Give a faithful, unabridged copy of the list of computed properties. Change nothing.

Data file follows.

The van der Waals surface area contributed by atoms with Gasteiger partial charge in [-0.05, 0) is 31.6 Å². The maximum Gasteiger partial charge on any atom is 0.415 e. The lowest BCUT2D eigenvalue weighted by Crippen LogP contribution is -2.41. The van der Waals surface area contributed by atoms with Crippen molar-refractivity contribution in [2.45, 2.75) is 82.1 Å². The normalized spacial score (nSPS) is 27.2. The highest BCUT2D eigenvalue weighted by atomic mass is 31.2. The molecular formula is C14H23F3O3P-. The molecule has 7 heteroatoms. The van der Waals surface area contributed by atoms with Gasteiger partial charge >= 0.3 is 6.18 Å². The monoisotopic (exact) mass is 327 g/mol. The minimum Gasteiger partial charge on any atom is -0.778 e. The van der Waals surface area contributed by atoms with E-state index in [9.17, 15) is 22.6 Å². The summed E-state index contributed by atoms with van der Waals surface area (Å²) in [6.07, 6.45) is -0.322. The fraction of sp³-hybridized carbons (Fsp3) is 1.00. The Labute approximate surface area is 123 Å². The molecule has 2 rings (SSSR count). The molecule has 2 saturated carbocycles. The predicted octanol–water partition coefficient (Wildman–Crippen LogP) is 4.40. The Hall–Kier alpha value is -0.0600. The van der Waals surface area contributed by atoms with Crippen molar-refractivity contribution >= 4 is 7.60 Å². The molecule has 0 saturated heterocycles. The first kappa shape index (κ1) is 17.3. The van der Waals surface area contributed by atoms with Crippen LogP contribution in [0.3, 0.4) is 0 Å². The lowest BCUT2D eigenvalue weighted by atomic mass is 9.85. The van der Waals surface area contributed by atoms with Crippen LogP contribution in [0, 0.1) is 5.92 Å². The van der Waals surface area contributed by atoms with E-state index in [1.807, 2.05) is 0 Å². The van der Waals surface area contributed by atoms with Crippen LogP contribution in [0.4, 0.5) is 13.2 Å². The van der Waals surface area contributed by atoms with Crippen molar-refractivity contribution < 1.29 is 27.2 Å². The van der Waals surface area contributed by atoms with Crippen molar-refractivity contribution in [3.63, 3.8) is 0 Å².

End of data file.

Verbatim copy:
The van der Waals surface area contributed by atoms with Gasteiger partial charge in [-0.05, 0) is 31.6 Å². The maximum Gasteiger partial charge on any atom is 0.415 e. The lowest BCUT2D eigenvalue weighted by Crippen LogP contribution is -2.41. The van der Waals surface area contributed by atoms with Crippen molar-refractivity contribution in [2.45, 2.75) is 82.1 Å². The normalized spacial score (nSPS) is 27.2. The highest BCUT2D eigenvalue weighted by atomic mass is 31.2. The molecular formula is C14H23F3O3P-. The molecule has 7 heteroatoms. The van der Waals surface area contributed by atoms with Gasteiger partial charge >= 0.3 is 6.18 Å². The monoisotopic (exact) mass is 327 g/mol. The minimum Gasteiger partial charge on any atom is -0.778 e. The van der Waals surface area contributed by atoms with E-state index in [9.17, 15) is 22.6 Å². The summed E-state index contributed by atoms with van der Waals surface area (Å²) in [6.07, 6.45) is -0.322. The fraction of sp³-hybridized carbons (Fsp3) is 1.00. The Labute approximate surface area is 123 Å². The molecule has 2 rings (SSSR count). The molecule has 2 saturated carbocycles. The predicted octanol–water partition coefficient (Wildman–Crippen LogP) is 4.40. The Hall–Kier alpha value is -0.0600. The van der Waals surface area contributed by atoms with Crippen molar-refractivity contribution >= 4 is 7.60 Å². The molecule has 0 saturated heterocycles. The first kappa shape index (κ1) is 17.3. The van der Waals surface area contributed by atoms with Crippen LogP contribution in [0.3, 0.4) is 0 Å². The lowest BCUT2D eigenvalue weighted by atomic mass is 9.85. The van der Waals surface area contributed by atoms with Crippen LogP contribution in [0, 0.1) is 5.92 Å². The van der Waals surface area contributed by atoms with E-state index in [1.807, 2.05) is 0 Å². The van der Waals surface area contributed by atoms with Crippen LogP contribution in [0.4, 0.5) is 13.2 Å². The van der Waals surface area contributed by atoms with Crippen molar-refractivity contribution < 1.29 is 27.2 Å². The van der Waals surface area contributed by atoms with Crippen molar-refractivity contribution in [3.63, 3.8) is 0 Å².